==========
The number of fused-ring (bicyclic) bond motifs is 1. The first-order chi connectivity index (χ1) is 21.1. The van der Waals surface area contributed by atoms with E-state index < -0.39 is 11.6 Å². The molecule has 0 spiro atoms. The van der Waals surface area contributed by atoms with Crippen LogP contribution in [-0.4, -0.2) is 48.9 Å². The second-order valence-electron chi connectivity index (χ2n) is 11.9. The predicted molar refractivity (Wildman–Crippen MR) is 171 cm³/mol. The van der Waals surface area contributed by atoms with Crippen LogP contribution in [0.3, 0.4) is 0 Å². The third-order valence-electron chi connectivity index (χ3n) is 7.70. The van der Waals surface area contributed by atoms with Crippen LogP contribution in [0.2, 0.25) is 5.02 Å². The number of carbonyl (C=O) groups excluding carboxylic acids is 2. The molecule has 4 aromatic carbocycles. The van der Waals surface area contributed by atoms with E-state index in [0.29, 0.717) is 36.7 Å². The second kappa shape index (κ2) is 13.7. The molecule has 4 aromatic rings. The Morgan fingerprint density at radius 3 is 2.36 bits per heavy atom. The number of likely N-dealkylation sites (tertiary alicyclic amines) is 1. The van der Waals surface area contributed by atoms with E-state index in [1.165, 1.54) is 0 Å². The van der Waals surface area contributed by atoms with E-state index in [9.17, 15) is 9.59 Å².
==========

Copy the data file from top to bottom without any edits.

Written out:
The number of fused-ring (bicyclic) bond motifs is 1. The first-order chi connectivity index (χ1) is 21.1. The van der Waals surface area contributed by atoms with E-state index < -0.39 is 11.6 Å². The molecule has 0 spiro atoms. The van der Waals surface area contributed by atoms with Crippen LogP contribution in [-0.4, -0.2) is 48.9 Å². The second-order valence-electron chi connectivity index (χ2n) is 11.9. The predicted molar refractivity (Wildman–Crippen MR) is 171 cm³/mol. The van der Waals surface area contributed by atoms with Crippen LogP contribution in [0.3, 0.4) is 0 Å². The third-order valence-electron chi connectivity index (χ3n) is 7.70. The van der Waals surface area contributed by atoms with Crippen LogP contribution in [0.2, 0.25) is 5.02 Å². The number of carbonyl (C=O) groups excluding carboxylic acids is 2. The molecule has 4 aromatic carbocycles. The van der Waals surface area contributed by atoms with E-state index in [0.29, 0.717) is 36.7 Å². The second kappa shape index (κ2) is 13.7. The molecule has 4 aromatic rings. The Morgan fingerprint density at radius 3 is 2.36 bits per heavy atom. The number of likely N-dealkylation sites (tertiary alicyclic amines) is 1. The van der Waals surface area contributed by atoms with E-state index in [1.165, 1.54) is 0 Å². The van der Waals surface area contributed by atoms with E-state index in [9.17, 15) is 9.59 Å².